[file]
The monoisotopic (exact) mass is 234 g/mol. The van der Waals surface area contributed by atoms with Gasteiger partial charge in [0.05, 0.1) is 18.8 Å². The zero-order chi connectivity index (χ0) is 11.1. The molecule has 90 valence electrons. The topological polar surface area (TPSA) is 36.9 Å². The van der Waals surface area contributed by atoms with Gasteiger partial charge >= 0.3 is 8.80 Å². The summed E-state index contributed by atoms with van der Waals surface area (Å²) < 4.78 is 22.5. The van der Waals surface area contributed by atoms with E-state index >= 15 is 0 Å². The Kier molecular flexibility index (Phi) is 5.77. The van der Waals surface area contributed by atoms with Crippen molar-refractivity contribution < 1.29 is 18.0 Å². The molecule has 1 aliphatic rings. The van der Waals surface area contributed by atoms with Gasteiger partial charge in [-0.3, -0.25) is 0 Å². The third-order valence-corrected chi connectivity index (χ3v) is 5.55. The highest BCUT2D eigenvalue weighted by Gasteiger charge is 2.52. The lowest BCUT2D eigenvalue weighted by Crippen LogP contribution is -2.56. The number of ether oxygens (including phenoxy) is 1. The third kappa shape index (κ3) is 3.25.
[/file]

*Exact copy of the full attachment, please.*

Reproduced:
The monoisotopic (exact) mass is 234 g/mol. The van der Waals surface area contributed by atoms with Gasteiger partial charge in [0.05, 0.1) is 18.8 Å². The zero-order chi connectivity index (χ0) is 11.1. The molecule has 90 valence electrons. The topological polar surface area (TPSA) is 36.9 Å². The van der Waals surface area contributed by atoms with Gasteiger partial charge >= 0.3 is 8.80 Å². The summed E-state index contributed by atoms with van der Waals surface area (Å²) < 4.78 is 22.5. The van der Waals surface area contributed by atoms with E-state index >= 15 is 0 Å². The Kier molecular flexibility index (Phi) is 5.77. The van der Waals surface area contributed by atoms with Crippen molar-refractivity contribution < 1.29 is 18.0 Å². The molecule has 1 aliphatic rings. The van der Waals surface area contributed by atoms with Gasteiger partial charge in [-0.3, -0.25) is 0 Å². The third-order valence-corrected chi connectivity index (χ3v) is 5.55. The highest BCUT2D eigenvalue weighted by Gasteiger charge is 2.52. The lowest BCUT2D eigenvalue weighted by Crippen LogP contribution is -2.56. The number of ether oxygens (including phenoxy) is 1. The third kappa shape index (κ3) is 3.25.